Emerging Market Debt Update and Outlook

Volatility returned to many fixed income markets during May and June, particularly the emerging market debt ("EMD") market. Through the end of June, heightened volatility remained and performance across all EMD markets suffered. The recent sell-off has largely been driven by fears of a potential slow-down in asset purchases by the U.S. Federal Reserve, ongoing social unrest in Turkey and Brazil, a potential "cash crunch" in China, and mixed economic data both in the U.S. and abroad.

Performance Update

Many of the major emerging market debt indexes declined meaningfully during May and June. Local currency emerging market bonds were the worst performer of the group as the benchmark index was down 10.1% over the prior two months. This loss represents the fourth-worst two month stretch for the index since its inception in 2003, with the prior three periods occurring during the global financial crisis in 2008. EMD hard currency and corporate bonds also fell sharply during this time period. Beyond sovereign and corporate bonds, emerging market FX also declined but outperformed on a relative basis. Table 1 provides recent performance for each market.

Table 1: Performance of Emerging Market Debt Markets

The dismal performance over the last two months was driven by both rising U.S. Treasury yields and a widening of spreads. Spreads on the JPM EMBI-GD index widened 58 basis points from April 30th through June 30th. This widening in spreads along with a similar rise in Treasury yields caused the index to decline 8.3% over this two-month time period. Current spread levels on the hard currency index are at levels not seen since the summer of 2012 during the height of the European sovereign debt crisis. In the local currency bond space, the rise in interest rates was even more pronounced as yields climbed 128 basis points on the JPM GBI-EM index from April 30th through June 30th.

Market Technicals

Prior to the downturn in May and June, assets flowing into emerging market bond strategies were strong. Even in spite of the sell-off, emerging market bond mutual funds recorded $7.7 billion in net inflows through the first five months of 2013. This followed on the heels of 2012 when mutual funds in this asset class gathered $22.0 billion in total net inflows. The cumulative impact of net inflows during the past 17 months led to total assets under management of $82.1 billion across all emerging market bond mutual funds. This level represented a peak for the asset class and a nearly 5x increase in assets since the beginning of 2010. At May 31st, AUM for emerging market bond mutual funds increased 10x since the start of 2005. Exchange traded funds (ETFs) tracking emerging market bonds experienced similar exponential growth as total ETF AUM was roughly $10.8 billion as of June 30, 2013. This compares to just $1.6 billion in AUM at the start of 2010. The recent sell-off did, however, trigger modest outflows from both mutual funds and exchange trade funds.


EMD markets have suffered through one of their worst two-month periods on record. The speed and magnitude of the declines experienced in these markets over the past several weeks have been on par with other periods of economic stress such as the 2011 European sovereign debt crisis, the 2008 global financial crisis and the 1998 Russian debt crisis. Prior to this recent downturn, Rocaton became concerned about the level of yields and spreads on emerging market bonds along with the massive amount of net inflows into the asset class. Although the recent decline has alleviated these concerns slightly, we are still cautious on the outlook for EMD over the next three to five years. Notably, the smaller decline in emerging market corporate bonds (which have historically fared worse than sovereign issues) is one signal that there are potentially more declines on the horizon. In our view, the less liquid bonds in emerging markets (i.e. corporates) have been slow to reprice, perhaps due to illiquidity, and are due for further correction. Further, the level of issuance in the corporate market has grown tremendously in just the last few years.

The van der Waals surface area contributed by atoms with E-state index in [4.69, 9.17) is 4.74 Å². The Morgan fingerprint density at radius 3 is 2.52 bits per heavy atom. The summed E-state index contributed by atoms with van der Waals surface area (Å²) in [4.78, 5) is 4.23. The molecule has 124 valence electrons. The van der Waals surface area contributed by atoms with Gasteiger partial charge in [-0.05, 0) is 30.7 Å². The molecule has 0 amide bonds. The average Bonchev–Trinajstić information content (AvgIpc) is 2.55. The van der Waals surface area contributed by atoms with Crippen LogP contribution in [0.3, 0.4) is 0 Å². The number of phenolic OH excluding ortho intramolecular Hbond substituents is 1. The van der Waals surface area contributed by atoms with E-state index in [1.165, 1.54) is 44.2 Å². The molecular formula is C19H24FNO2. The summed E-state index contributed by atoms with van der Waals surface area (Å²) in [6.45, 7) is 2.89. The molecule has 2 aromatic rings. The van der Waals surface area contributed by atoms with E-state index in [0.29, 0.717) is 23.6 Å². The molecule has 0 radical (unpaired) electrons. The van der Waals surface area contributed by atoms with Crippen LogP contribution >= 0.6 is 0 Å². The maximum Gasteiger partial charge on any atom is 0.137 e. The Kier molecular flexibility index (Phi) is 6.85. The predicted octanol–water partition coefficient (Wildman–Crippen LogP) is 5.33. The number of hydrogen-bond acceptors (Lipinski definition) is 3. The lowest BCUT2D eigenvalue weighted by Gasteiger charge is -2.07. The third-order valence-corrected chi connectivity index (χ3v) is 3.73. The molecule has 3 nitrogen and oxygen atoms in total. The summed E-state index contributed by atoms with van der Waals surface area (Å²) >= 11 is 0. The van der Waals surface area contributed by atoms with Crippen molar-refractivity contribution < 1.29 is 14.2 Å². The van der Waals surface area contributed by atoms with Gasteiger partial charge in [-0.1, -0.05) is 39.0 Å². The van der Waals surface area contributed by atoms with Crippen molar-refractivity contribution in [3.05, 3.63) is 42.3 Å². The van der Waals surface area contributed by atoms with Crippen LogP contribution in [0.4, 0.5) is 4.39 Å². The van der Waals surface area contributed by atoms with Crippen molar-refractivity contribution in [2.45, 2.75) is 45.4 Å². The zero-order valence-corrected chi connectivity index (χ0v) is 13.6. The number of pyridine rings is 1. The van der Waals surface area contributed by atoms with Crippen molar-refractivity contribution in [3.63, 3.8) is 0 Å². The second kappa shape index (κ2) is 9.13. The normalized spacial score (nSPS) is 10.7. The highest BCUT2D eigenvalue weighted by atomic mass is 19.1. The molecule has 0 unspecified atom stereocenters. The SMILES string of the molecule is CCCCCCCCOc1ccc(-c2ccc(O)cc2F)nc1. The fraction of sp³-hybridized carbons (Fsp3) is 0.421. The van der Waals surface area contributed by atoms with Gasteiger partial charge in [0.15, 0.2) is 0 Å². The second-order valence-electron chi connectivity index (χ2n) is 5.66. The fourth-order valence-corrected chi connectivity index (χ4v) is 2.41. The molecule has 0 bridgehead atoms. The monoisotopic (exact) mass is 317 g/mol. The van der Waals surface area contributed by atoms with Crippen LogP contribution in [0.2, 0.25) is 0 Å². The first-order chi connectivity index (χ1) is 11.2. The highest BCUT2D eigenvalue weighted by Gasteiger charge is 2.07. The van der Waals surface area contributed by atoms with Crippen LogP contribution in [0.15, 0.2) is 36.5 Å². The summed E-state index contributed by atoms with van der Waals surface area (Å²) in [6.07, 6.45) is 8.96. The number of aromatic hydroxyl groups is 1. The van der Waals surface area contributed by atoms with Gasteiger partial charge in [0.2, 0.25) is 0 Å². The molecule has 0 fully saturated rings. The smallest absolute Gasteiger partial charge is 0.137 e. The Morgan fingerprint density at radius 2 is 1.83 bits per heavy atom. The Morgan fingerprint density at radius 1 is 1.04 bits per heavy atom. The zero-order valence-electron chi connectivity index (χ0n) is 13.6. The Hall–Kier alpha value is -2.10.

The heightened volatility and weakening fundamental backdrop may undermine short term returns for emerging market fixed income in both hard currency and local currency. For long-term investors in the asset class, we would not advocate wholesale changes to investors' exposure. For investors who have tended to focus purely on hard currency approaches to the asset class, it may make sense to consider broadening the opportunity set to incorporate a greater portion of local currency going forward. For investors with more flexible portfolios who can take advantage of long/short strategies or distressed investing strategies, for example, we feel that there may be attractive risk–adjusted opportunities created by the recent turmoil and change in outlook. Distressed EMD strategies seek to take advantage of market dislocations and macro or company-specific deterioration. These strategies may be packaged in private-equity style vehicles with multi-year lock-ups, but are better positioned to benefit from further declines in EMD markets.

Other alternative solutions include allocating to total-return oriented EMD strategies which do not attempt to beat a benchmark, but instead try to deliver positive absolute returns and make use of a wide opportunity set including the ability to short bonds and currencies.

Emerging market debt has been one of the best performing asset classes over the last decade and the fundamental case for an allocation remains. However, given the level of yields and strong asset class inflows, there is the potential for disappointing results over the near -term. As suggested above, there are several ways that investors can continue positioning their EMD allocation to optimize results.